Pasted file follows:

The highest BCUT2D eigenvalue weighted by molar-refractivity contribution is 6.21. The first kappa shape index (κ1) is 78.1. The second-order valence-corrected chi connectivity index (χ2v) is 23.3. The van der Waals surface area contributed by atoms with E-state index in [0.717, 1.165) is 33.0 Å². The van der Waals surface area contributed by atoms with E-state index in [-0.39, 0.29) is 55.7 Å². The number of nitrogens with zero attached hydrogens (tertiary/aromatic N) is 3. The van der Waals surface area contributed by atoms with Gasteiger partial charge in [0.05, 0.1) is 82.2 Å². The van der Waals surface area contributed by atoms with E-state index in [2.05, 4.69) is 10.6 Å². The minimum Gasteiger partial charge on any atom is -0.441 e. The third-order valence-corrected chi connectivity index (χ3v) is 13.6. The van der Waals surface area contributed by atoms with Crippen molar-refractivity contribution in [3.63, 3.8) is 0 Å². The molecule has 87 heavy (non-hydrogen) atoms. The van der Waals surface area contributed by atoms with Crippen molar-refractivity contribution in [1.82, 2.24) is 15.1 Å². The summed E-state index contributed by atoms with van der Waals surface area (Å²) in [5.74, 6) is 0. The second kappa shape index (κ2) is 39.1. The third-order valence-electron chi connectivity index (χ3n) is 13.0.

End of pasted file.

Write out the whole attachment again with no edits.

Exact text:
The highest BCUT2D eigenvalue weighted by molar-refractivity contribution is 6.21. The first kappa shape index (κ1) is 78.1. The second-order valence-corrected chi connectivity index (χ2v) is 23.3. The van der Waals surface area contributed by atoms with E-state index in [0.717, 1.165) is 33.0 Å². The van der Waals surface area contributed by atoms with E-state index in [-0.39, 0.29) is 55.7 Å². The number of nitrogens with zero attached hydrogens (tertiary/aromatic N) is 3. The van der Waals surface area contributed by atoms with Gasteiger partial charge in [0.05, 0.1) is 82.2 Å². The van der Waals surface area contributed by atoms with E-state index in [2.05, 4.69) is 10.6 Å². The minimum Gasteiger partial charge on any atom is -0.441 e. The third-order valence-corrected chi connectivity index (χ3v) is 13.6. The van der Waals surface area contributed by atoms with Crippen molar-refractivity contribution in [3.63, 3.8) is 0 Å². The molecule has 87 heavy (non-hydrogen) atoms. The van der Waals surface area contributed by atoms with Crippen molar-refractivity contribution in [1.82, 2.24) is 15.1 Å². The summed E-state index contributed by atoms with van der Waals surface area (Å²) in [5.74, 6) is 0. The second kappa shape index (κ2) is 39.1. The third-order valence-electron chi connectivity index (χ3n) is 13.0.